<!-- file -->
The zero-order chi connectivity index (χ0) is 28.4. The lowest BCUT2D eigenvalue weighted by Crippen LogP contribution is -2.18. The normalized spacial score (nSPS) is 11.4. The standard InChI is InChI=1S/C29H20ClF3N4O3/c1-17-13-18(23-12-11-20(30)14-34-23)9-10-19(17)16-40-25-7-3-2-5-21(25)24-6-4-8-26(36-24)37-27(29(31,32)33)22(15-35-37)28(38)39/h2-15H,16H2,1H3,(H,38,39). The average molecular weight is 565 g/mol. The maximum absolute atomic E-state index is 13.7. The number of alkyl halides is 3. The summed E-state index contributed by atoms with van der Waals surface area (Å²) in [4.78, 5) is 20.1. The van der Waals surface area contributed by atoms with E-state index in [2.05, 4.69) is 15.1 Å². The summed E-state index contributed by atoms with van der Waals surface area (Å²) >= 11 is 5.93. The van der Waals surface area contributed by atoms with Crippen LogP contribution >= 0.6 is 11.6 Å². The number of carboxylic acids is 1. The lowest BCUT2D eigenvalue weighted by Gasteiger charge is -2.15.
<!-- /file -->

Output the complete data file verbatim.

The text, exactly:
The zero-order chi connectivity index (χ0) is 28.4. The lowest BCUT2D eigenvalue weighted by Crippen LogP contribution is -2.18. The normalized spacial score (nSPS) is 11.4. The standard InChI is InChI=1S/C29H20ClF3N4O3/c1-17-13-18(23-12-11-20(30)14-34-23)9-10-19(17)16-40-25-7-3-2-5-21(25)24-6-4-8-26(36-24)37-27(29(31,32)33)22(15-35-37)28(38)39/h2-15H,16H2,1H3,(H,38,39). The average molecular weight is 565 g/mol. The maximum absolute atomic E-state index is 13.7. The number of alkyl halides is 3. The summed E-state index contributed by atoms with van der Waals surface area (Å²) in [4.78, 5) is 20.1. The van der Waals surface area contributed by atoms with E-state index in [2.05, 4.69) is 15.1 Å². The summed E-state index contributed by atoms with van der Waals surface area (Å²) >= 11 is 5.93. The van der Waals surface area contributed by atoms with Crippen LogP contribution >= 0.6 is 11.6 Å². The number of carboxylic acids is 1. The lowest BCUT2D eigenvalue weighted by Gasteiger charge is -2.15.